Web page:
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I've been reading up on screenwriting and story development to help me layout a good story arc for my children's chapter book stories. I've read several books that I believe are worth mentioning:
Save the Cat! The Last Book on Screenwriting You'll Ever Need by Blake Snyder
Teach Yourself Screenwriting by Raymond Frensham
How to Write a Damn Good Novel by James Frey
Writing Dialogue by Tom Chiarella
I just finished Save the Cat! and Mr. Snyder mentioned that having a board to pin story elements to helps identify where the holes are. He suggests to tack as much to the board as you can, so you can delve into writing with confidence...you know where to start and where it's going.
He also urges screenwriters to write a logline before they get started. This is a VERY short summary (28 words or less) of your story. The Cracking Yarns
blog was very helpful in this area and contains lots of other useful information too.
The Board - details
I've written and revised my first chapter book and will be sending it out to agents/editors that visited the last SCBWI Western WA conference last April and are accepting solicitations from attendees. While that's in the cooker, I've already started my second book and wanted to try using the board as Mr. Snyder suggested.
I have it all tacked down...now I need to start writing. Once I get cracking on that, then I'll know if spending the time writing, tacking, moving, and eliminating index cards was worth it. So far, I'd say it was a worthwhile exercise.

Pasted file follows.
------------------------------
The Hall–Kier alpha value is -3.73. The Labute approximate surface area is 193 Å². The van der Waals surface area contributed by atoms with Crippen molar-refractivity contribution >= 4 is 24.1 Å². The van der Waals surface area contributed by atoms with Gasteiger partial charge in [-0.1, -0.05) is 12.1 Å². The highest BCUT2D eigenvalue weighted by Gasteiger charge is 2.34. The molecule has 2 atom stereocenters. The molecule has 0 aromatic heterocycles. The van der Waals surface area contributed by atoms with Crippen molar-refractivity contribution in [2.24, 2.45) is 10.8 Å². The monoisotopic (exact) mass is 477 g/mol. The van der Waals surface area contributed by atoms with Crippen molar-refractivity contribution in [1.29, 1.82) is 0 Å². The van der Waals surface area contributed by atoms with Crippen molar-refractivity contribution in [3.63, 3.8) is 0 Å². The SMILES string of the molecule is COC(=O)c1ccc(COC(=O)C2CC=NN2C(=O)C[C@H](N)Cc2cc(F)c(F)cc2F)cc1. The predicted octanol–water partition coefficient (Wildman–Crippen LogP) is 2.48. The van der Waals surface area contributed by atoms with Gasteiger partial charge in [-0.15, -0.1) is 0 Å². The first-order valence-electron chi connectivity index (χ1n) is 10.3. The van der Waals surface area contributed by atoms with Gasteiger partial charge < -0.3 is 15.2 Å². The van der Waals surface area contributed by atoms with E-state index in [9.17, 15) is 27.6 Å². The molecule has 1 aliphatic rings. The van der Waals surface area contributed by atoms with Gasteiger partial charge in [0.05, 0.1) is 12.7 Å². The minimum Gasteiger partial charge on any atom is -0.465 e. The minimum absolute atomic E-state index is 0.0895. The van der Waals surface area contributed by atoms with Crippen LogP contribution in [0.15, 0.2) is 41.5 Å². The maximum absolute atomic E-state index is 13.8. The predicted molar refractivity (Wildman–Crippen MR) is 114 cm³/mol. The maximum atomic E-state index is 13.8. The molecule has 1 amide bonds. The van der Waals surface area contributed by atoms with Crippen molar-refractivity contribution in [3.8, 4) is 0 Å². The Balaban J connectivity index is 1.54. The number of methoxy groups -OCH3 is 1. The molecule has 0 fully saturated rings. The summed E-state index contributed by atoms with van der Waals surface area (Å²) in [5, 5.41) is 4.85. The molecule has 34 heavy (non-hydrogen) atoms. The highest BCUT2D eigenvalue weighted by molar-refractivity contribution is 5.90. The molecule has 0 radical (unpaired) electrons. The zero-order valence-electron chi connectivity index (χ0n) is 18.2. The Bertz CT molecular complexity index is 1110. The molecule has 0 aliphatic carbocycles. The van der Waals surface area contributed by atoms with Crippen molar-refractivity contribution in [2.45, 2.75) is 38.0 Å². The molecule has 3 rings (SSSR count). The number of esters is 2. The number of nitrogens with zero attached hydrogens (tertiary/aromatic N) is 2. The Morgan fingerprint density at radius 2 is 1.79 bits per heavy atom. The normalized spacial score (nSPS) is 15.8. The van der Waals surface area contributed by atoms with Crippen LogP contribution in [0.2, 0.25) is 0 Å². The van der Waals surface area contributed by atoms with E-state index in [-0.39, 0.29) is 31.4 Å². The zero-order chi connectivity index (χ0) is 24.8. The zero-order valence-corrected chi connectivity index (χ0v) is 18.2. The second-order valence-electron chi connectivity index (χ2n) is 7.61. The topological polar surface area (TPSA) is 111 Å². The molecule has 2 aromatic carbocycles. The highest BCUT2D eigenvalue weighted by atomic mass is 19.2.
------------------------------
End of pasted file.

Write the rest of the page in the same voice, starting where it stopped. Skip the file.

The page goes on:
I recently found this wonderful blog
by Kathy Temean
, the Regional Advisor in New Jersey for the SCBWI
I don't know why it took me this long to find it.. hee.. but it's filled with great information for writers and illustrators, both stablished or people just starting out and wanting to learn everything about this business. Definitely worth checking out! :o)
Ladybird has a blog!
if you want to check it out. :o)
One of the blogs I always enjoy visiting belongs to the talented Lynne Chapman. Her blog is filled with tons of valuable information. Like this post
, for example, where she explains a little about how she designs her spreads.
Go have a look at her blog
which is filled with super cute art and many videos, really fun stuff!
I wanted to get back to my traditional collage roots for a time and get my hands dirty. I was inspired by the artist, Cindy Wunsch
, with her use of memorabilia as a background for her images. I really like her easy folk-like style, which is personally hard for me to accomplish. When I work traditionally, I'm in a constant state of fear. When I finally do find the courage to break through one obstacle, I'm afraid to ruin my piece at the next turn.Cindy
is featured in the latest Cloth Paper Scissors
magazine and mentions in her article that she had a hard time starting an image. That blank canvas does have a way of stymieing creative progress! Her solution is to lay down her base with memorabilia, then paint on top of that letting key words stand out...which then starts the story rolling.
I decided to try her method and really enjoyed seeing sentimental items that had been stored for many years, make an appearance in the light of day! I played with this image and am happy with it's direction, although it feels incomplete to me.
Any ideas or thoughts would be helpful to help push me past another obstacle to the finish line. I'd like to hear it all, even though it's glued down and pretty concrete...I have more memorabilia crying to be used :)